Florida to Review K-12 Testing Amid Growing Political Anxiety

By Andrew Ujifusa — December 23, 2014 1 min read
  • Save to favorites
  • Print

After a year in which Florida became a focal point for a national debate about testing, state Education Commissioner Pam Stewart announced Dec. 22 that her department will study how many tests are given in Florida public schools and how they’re used.

In addition, Stewart said that the state will create a new commission to reevaluate the state’s approach to recommending instructional materials, and study its academic standards and how schools are implementing them.

The commissioner’s announcement came two weeks after Florida Senate President Don Gaetz, a Republican, sent Stewart a letter in which he said that he’s particularly concerned about advocates for accountability in the state who are worried about schools’ testing load. In the letter, Gaetz asked Stewart and her department to do the following:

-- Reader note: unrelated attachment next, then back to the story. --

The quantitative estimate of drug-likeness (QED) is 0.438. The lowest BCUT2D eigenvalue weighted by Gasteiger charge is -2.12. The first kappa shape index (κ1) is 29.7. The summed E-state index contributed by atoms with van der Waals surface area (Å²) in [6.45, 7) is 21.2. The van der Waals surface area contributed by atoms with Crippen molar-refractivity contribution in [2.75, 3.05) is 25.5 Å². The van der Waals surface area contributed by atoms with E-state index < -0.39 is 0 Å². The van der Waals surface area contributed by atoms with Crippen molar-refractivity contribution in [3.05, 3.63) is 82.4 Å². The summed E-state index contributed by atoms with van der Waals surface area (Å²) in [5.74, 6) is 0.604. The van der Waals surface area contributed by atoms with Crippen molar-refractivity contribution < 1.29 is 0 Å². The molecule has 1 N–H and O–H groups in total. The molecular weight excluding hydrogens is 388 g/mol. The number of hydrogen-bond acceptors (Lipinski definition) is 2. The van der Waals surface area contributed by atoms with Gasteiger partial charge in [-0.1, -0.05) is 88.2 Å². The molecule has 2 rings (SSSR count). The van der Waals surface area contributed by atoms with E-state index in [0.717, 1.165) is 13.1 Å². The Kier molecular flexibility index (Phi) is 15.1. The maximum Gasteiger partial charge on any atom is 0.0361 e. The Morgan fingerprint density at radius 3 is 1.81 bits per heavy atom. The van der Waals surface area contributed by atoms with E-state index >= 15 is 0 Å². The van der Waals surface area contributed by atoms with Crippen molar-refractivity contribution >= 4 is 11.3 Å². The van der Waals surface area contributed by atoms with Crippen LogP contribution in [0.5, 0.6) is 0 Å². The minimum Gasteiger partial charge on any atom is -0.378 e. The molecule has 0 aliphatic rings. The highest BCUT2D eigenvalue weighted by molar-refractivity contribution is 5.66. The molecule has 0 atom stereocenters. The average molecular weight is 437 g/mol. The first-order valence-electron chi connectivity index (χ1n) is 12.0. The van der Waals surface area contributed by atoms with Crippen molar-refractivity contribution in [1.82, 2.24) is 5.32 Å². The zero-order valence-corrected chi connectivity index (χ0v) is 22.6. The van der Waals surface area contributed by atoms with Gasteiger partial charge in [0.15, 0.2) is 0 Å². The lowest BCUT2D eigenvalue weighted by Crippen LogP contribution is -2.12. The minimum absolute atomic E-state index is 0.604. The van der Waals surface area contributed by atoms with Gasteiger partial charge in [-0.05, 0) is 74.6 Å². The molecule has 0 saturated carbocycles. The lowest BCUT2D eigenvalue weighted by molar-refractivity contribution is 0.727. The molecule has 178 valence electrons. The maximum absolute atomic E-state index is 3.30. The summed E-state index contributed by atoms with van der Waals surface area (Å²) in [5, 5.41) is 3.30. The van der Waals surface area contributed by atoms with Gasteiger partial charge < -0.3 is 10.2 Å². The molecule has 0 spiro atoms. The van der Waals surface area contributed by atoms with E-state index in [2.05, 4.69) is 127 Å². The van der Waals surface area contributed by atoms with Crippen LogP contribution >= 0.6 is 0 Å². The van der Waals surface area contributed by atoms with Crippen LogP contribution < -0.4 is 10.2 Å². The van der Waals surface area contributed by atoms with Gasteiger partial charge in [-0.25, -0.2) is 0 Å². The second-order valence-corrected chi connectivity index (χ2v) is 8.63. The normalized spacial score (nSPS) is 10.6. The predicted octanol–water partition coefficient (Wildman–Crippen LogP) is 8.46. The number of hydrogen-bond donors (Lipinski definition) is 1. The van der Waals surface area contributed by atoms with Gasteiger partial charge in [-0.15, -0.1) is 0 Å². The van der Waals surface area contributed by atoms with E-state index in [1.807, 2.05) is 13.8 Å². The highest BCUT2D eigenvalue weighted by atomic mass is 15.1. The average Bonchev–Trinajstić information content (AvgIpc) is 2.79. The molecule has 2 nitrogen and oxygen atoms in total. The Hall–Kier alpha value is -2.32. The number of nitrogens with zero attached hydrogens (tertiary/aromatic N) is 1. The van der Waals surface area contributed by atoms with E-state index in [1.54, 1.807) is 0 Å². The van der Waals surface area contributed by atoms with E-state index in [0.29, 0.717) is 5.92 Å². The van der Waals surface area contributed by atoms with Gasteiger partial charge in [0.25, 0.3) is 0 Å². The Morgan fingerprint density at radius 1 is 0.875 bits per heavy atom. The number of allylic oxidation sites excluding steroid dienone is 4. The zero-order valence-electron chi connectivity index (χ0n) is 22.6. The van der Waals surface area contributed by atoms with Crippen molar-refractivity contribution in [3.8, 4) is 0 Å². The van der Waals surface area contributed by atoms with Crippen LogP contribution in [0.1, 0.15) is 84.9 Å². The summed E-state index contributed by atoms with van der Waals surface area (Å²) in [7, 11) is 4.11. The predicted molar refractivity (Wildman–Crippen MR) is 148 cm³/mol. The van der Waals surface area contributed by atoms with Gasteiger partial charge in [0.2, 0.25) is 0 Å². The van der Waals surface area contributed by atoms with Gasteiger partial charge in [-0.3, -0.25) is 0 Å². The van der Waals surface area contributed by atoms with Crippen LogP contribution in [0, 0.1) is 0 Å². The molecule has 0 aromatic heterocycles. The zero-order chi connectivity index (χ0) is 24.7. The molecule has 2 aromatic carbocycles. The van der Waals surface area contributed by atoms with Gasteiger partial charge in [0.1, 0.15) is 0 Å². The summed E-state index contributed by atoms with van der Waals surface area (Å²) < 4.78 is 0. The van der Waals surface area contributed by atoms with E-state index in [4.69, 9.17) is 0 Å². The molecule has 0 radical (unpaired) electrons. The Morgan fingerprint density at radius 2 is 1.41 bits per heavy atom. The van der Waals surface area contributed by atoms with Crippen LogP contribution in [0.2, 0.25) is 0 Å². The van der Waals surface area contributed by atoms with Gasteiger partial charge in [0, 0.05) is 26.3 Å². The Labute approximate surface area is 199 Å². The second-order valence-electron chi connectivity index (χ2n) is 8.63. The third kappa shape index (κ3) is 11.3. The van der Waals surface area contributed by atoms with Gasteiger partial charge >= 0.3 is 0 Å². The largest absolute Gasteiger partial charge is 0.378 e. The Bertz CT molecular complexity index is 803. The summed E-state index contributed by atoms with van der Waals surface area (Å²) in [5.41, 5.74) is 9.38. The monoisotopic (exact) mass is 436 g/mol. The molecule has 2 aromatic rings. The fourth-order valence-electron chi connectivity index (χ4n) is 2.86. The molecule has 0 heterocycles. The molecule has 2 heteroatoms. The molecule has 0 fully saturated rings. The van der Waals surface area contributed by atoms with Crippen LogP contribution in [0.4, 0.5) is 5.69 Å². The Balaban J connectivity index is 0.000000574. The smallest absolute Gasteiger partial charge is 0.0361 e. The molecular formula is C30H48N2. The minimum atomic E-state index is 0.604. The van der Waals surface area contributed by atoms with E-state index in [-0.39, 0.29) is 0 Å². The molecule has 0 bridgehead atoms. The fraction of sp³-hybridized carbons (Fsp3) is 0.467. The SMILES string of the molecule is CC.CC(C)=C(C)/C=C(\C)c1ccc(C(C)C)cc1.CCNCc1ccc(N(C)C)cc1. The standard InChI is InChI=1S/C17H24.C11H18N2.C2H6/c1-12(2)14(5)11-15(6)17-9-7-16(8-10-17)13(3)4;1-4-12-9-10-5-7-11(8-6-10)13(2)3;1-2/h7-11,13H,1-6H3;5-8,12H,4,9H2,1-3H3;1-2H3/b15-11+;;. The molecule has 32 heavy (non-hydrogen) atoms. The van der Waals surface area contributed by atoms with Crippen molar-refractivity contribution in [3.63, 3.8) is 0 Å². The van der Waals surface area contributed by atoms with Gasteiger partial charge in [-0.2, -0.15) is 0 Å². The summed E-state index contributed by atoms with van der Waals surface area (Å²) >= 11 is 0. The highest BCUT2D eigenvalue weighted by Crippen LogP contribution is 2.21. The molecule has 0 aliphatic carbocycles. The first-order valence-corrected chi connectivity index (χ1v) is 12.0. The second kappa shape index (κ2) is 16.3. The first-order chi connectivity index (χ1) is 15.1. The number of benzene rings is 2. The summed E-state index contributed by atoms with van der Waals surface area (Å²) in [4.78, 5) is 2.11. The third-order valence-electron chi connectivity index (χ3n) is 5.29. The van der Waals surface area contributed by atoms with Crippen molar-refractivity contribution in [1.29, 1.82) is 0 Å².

• “Evaluate tests required by the Department or the Board, including the array of state-required and authorized optional scores, assessments, courses, and programs that are currently available to students as substitutions to meet state requirements.”

• “Fully explore and use options available through Florida’s ESEA [the federal Elementary and Secondary Education Act] waiver flexibilities, DOE’s contracting authority, the Commissioner’s planning and scheduling authority, and other statutorily-authorized means to relieve pressures placed upon Florida’s students and families.”

(Gaetz doesn’t specifically mention English-language learners, but on the same day of Stewart’s announcement about a review of testing, Florida received flexibility from the U.S. Department of Education regarding the testing of ELL students, as my colleague Corey Mitchell reported.)

Sen. John Legg, the chairman of the state Senate education committee, is also interested in reducing standardized testing without abandoning the state’s accountability system, Jeffrey Solochek of the Tampa Bay Times reported earlier this month.

A version of this news article first appeared in the State EdWatch blog.